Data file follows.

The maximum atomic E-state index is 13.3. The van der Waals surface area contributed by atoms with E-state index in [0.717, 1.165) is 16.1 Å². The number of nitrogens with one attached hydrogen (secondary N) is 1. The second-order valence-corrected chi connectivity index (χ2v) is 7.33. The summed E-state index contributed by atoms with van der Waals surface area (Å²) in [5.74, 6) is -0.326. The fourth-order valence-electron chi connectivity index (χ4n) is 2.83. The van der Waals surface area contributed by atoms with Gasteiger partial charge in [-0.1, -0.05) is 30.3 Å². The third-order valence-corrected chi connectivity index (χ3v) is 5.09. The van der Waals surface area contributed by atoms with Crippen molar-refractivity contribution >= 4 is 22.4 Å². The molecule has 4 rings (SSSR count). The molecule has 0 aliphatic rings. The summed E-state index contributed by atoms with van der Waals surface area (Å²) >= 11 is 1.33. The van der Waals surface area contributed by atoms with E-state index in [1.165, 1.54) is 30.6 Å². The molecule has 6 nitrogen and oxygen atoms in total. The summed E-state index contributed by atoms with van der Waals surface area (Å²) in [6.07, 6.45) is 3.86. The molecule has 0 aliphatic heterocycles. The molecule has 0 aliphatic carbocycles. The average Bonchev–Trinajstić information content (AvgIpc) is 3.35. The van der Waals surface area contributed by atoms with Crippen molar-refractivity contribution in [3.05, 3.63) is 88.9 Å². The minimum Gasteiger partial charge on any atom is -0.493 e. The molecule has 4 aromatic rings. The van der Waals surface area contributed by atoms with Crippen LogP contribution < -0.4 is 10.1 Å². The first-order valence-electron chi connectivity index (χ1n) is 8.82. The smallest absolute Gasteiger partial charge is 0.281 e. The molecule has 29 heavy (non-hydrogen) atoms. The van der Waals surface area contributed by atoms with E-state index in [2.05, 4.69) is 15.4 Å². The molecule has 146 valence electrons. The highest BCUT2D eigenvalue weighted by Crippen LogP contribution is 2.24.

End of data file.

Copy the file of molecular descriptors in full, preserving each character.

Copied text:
The maximum atomic E-state index is 13.3. The van der Waals surface area contributed by atoms with E-state index in [0.717, 1.165) is 16.1 Å². The number of nitrogens with one attached hydrogen (secondary N) is 1. The second-order valence-corrected chi connectivity index (χ2v) is 7.33. The summed E-state index contributed by atoms with van der Waals surface area (Å²) in [5.74, 6) is -0.326. The fourth-order valence-electron chi connectivity index (χ4n) is 2.83. The van der Waals surface area contributed by atoms with Gasteiger partial charge in [-0.1, -0.05) is 30.3 Å². The third-order valence-corrected chi connectivity index (χ3v) is 5.09. The van der Waals surface area contributed by atoms with Crippen molar-refractivity contribution >= 4 is 22.4 Å². The molecule has 4 rings (SSSR count). The molecule has 0 aliphatic rings. The summed E-state index contributed by atoms with van der Waals surface area (Å²) >= 11 is 1.33. The van der Waals surface area contributed by atoms with E-state index in [1.165, 1.54) is 30.6 Å². The molecule has 6 nitrogen and oxygen atoms in total. The summed E-state index contributed by atoms with van der Waals surface area (Å²) in [6.07, 6.45) is 3.86. The molecule has 0 aliphatic heterocycles. The molecule has 0 aliphatic carbocycles. The average Bonchev–Trinajstić information content (AvgIpc) is 3.35. The van der Waals surface area contributed by atoms with Crippen molar-refractivity contribution in [3.05, 3.63) is 88.9 Å². The minimum Gasteiger partial charge on any atom is -0.493 e. The molecule has 4 aromatic rings. The van der Waals surface area contributed by atoms with Crippen LogP contribution < -0.4 is 10.1 Å². The first-order valence-electron chi connectivity index (χ1n) is 8.82. The smallest absolute Gasteiger partial charge is 0.281 e. The molecule has 29 heavy (non-hydrogen) atoms. The van der Waals surface area contributed by atoms with E-state index in [2.05, 4.69) is 15.4 Å². The molecule has 146 valence electrons. The highest BCUT2D eigenvalue weighted by Crippen LogP contribution is 2.24.